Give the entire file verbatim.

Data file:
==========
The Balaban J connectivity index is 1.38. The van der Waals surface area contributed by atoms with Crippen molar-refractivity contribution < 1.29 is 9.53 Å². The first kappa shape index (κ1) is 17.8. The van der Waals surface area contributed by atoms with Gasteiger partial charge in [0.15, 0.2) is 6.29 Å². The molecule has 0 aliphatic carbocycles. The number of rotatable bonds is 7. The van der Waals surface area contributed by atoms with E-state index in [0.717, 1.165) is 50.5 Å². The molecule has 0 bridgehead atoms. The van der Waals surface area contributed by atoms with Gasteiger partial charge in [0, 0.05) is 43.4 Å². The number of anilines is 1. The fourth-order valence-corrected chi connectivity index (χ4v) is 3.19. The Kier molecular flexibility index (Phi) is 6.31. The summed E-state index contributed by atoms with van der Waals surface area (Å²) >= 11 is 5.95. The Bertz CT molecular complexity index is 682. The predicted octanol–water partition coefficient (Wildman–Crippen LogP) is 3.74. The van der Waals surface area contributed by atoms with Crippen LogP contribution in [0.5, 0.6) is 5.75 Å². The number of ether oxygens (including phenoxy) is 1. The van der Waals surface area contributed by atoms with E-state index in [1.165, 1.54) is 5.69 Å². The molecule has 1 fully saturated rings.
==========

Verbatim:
The Balaban J connectivity index is 1.38. The van der Waals surface area contributed by atoms with Crippen molar-refractivity contribution < 1.29 is 9.53 Å². The first kappa shape index (κ1) is 17.8. The van der Waals surface area contributed by atoms with Gasteiger partial charge in [0.15, 0.2) is 6.29 Å². The molecule has 0 aliphatic carbocycles. The number of rotatable bonds is 7. The van der Waals surface area contributed by atoms with E-state index in [0.717, 1.165) is 50.5 Å². The molecule has 0 bridgehead atoms. The van der Waals surface area contributed by atoms with Gasteiger partial charge in [0, 0.05) is 43.4 Å². The number of anilines is 1. The fourth-order valence-corrected chi connectivity index (χ4v) is 3.19. The Kier molecular flexibility index (Phi) is 6.31. The summed E-state index contributed by atoms with van der Waals surface area (Å²) >= 11 is 5.95. The Bertz CT molecular complexity index is 682. The predicted octanol–water partition coefficient (Wildman–Crippen LogP) is 3.74. The van der Waals surface area contributed by atoms with Crippen LogP contribution in [0.5, 0.6) is 5.75 Å². The number of ether oxygens (including phenoxy) is 1. The van der Waals surface area contributed by atoms with E-state index in [1.165, 1.54) is 5.69 Å². The molecule has 1 fully saturated rings.